The warm, sunny days of summer are here again, and with the warmth come heat-related illnesses like heat exhaustion and heat cramps. Collectively known as hyperthermia, heat-related illnesses are mostly preventable conditions that occur when your body temperature gets too high, and they can range from a mild rash to life-threatening heat stroke.
If you or your kids are going to be out in the hot sun for any extended period of time, you should know the signs of heat-related illnesses and what you can do to prevent or treat them before they become dangerous.
How does the body regulate temperature?
Most of the time, your body temperature hovers at roughly 97–99 degrees Fahrenheit (F) thanks to a part of your brain called the hypothalamus. The hypothalamus compares your current body temperature to normal body temperature, and if your current body temperature is too low, the hypothalamus directs your body to generate more heat for your internal organs. If your body temperature is too high, the hypothalamus sends signals to nerves in your skin to generate sweat to cool your skin down.
But sometimes when you get too hot, your hypothalamus just can’t keep up. When this happens, “the sweat production and evaporation process is slowed down, and your body temperature rises,” says Mary Campagnolo, MD, a family physician in Bordentown, New Jersey, and a member of the American Academy of Family Physicians board of directors.
Amy Cram, MD, a pediatrician with Greenwich Hospital in Greenwich, Connecticut, adds: “You cool down by sweating and by your blood vessels dilating and releasing heat. You warm up by blood vessels constricting and preserving heat.”
A body temperature greater than 100.4 F is considered a fever. Anything greater than 103 F is considered a high fever. Hyperthermia is defined as a body temperature greater than 104 F, and during heat stroke, your body temperature can climb as high as 106 F in just 10 to 15 minutes, according to the Centers for Disease Control and Prevention (CDC).
6 heat-related illnesses
Too much exposure to heat and humidity can lead to heat-related illnesses that quickly progress from mild to severe. This is especially true if you become dehydrated, which happens when you don’t ingest adequate fluids to replace the ones you’re sweating out. Keep your eye out for these six heat-related illnesses this summer.
1. Heat stroke
The most serious type of heat-related illness, heat stroke occurs when your body’s ability to regulate its own temperature stops working. Your body temperature can climb past 104 F and quickly reach 106 F or more, which is too high for your brain and organs to tolerate. Heat stroke is a medical emergency that requires immediate attention. Untreated heat stroke can lead to death or permanent disability.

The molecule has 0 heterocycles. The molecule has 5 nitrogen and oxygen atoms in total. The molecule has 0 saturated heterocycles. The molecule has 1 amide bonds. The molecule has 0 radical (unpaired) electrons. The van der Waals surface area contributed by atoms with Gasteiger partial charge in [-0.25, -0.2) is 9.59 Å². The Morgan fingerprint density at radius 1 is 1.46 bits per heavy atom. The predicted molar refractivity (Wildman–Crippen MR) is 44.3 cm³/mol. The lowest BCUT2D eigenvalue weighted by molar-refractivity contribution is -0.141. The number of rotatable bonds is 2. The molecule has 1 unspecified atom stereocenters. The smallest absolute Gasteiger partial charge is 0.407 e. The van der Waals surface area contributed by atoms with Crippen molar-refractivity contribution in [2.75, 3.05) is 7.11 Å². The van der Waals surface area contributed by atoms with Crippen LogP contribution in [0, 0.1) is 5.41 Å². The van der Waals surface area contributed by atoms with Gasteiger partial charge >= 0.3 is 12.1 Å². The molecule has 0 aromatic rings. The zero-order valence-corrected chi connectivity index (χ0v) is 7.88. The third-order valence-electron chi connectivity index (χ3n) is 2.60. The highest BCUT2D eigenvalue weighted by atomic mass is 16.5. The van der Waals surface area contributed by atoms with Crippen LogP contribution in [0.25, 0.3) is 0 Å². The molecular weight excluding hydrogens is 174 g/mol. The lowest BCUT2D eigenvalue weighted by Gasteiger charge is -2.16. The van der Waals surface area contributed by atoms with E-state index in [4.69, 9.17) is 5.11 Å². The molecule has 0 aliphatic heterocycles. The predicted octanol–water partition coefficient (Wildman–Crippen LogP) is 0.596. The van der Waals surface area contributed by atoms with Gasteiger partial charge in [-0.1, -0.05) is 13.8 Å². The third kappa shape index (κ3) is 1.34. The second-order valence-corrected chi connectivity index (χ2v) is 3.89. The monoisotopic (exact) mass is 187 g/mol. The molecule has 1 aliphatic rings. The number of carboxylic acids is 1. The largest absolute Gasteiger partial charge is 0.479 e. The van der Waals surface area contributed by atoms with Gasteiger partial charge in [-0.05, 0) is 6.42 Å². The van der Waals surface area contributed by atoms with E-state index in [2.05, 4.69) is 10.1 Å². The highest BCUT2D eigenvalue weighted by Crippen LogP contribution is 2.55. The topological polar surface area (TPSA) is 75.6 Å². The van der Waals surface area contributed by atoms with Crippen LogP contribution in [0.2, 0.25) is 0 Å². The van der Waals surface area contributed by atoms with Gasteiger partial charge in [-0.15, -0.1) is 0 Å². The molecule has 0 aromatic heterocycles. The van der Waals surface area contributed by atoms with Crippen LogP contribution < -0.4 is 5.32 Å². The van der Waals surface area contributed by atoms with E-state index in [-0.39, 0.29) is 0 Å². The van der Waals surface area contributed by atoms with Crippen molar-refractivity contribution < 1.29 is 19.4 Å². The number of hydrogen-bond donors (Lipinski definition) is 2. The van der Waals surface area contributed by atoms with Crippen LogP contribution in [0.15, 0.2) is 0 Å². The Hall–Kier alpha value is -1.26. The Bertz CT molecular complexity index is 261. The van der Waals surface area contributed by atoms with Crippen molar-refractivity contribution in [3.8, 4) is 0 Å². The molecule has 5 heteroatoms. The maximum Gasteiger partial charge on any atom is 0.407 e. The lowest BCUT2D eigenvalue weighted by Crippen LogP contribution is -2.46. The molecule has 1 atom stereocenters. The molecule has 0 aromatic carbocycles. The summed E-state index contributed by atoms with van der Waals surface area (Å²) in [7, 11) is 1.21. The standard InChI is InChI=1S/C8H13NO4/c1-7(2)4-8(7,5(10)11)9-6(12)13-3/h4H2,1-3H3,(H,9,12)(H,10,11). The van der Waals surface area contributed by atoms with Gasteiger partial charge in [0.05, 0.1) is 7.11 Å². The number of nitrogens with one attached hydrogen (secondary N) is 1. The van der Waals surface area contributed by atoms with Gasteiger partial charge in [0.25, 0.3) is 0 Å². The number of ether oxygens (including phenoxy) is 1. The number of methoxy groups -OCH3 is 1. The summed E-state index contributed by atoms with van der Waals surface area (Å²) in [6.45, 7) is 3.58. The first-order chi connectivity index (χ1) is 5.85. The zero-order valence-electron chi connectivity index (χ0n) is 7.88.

Heat stroke is most common in hot and humid conditions during the summer months. Older adults and young children are more susceptible to heat stroke, as are people who overexert themselves in the heat, such as athletes and military trainees. In addition to a very high fever, warning signs of heat stroke include the following:
- Loss of consciousness
- Nausea or vomiting
- Fast, strong pulse
- Profuse sweating followed by decreased sweat and hot, dry skin
“Heat stroke is the most severe heat-related illness, identified by flushed, red skin, decreased sweat, internal temperature greater than 104 degrees Fahrenheit, fainting, shortness of breath, and seizures,” Dr. Campagnolo says. “It can lead to cardiac arrest and death.”
Call 911 or get someone to a hospital emergency room right away if you think they might be experiencing heat stroke. First aid for heat stroke is aimed at cooling the person’s body temperature back down to a normal range as quickly as you can. Move the person to a shaded, preferably air-conditioned place, if possible, and place cool cloths on their armpits, groin, head, and other hot spots. If you can, place the person in a bath of cold water or ice to cool the person’s skin down until paramedics arrive. If the person is able to drink, give them small sips of cool water to help them rehydrate.
2. Heat exhaustion